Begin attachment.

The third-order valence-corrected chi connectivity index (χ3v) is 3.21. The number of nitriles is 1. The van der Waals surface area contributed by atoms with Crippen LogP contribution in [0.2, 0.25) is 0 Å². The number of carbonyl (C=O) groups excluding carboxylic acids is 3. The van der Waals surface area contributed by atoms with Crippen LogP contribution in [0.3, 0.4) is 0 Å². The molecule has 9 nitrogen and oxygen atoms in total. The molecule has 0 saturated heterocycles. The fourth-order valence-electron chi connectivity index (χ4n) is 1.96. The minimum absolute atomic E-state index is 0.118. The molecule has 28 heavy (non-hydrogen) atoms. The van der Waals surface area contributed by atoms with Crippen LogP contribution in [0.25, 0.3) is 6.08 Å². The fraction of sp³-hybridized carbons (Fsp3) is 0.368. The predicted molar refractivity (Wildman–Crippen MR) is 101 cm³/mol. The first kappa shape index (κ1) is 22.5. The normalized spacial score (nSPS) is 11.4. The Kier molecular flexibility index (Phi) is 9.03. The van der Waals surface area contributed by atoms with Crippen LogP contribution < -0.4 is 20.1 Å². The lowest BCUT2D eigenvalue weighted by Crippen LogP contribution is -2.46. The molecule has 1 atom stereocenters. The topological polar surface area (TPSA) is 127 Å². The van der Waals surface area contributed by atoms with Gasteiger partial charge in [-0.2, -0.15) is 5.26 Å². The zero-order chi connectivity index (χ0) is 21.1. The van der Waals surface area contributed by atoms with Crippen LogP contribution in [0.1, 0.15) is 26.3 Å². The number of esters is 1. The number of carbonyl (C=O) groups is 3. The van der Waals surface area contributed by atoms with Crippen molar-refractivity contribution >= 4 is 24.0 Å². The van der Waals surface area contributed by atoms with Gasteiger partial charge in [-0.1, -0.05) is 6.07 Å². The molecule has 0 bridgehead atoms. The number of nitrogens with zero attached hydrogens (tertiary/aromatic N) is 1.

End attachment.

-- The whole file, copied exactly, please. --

The third-order valence-corrected chi connectivity index (χ3v) is 3.21. The number of nitriles is 1. The van der Waals surface area contributed by atoms with Crippen LogP contribution in [0.2, 0.25) is 0 Å². The number of carbonyl (C=O) groups excluding carboxylic acids is 3. The van der Waals surface area contributed by atoms with Crippen LogP contribution in [0.3, 0.4) is 0 Å². The molecule has 9 nitrogen and oxygen atoms in total. The molecule has 0 saturated heterocycles. The fourth-order valence-electron chi connectivity index (χ4n) is 1.96. The minimum absolute atomic E-state index is 0.118. The molecule has 28 heavy (non-hydrogen) atoms. The van der Waals surface area contributed by atoms with Crippen LogP contribution in [0.25, 0.3) is 6.08 Å². The fraction of sp³-hybridized carbons (Fsp3) is 0.368. The predicted molar refractivity (Wildman–Crippen MR) is 101 cm³/mol. The first kappa shape index (κ1) is 22.5. The normalized spacial score (nSPS) is 11.4. The Kier molecular flexibility index (Phi) is 9.03. The van der Waals surface area contributed by atoms with Crippen LogP contribution < -0.4 is 20.1 Å². The lowest BCUT2D eigenvalue weighted by Crippen LogP contribution is -2.46. The molecule has 1 atom stereocenters. The topological polar surface area (TPSA) is 127 Å². The van der Waals surface area contributed by atoms with Gasteiger partial charge in [-0.2, -0.15) is 5.26 Å². The zero-order chi connectivity index (χ0) is 21.1. The van der Waals surface area contributed by atoms with Crippen LogP contribution in [0.1, 0.15) is 26.3 Å². The number of esters is 1. The number of carbonyl (C=O) groups is 3. The van der Waals surface area contributed by atoms with Crippen molar-refractivity contribution >= 4 is 24.0 Å². The van der Waals surface area contributed by atoms with Gasteiger partial charge in [-0.1, -0.05) is 6.07 Å². The molecule has 0 bridgehead atoms. The number of nitrogens with zero attached hydrogens (tertiary/aromatic N) is 1.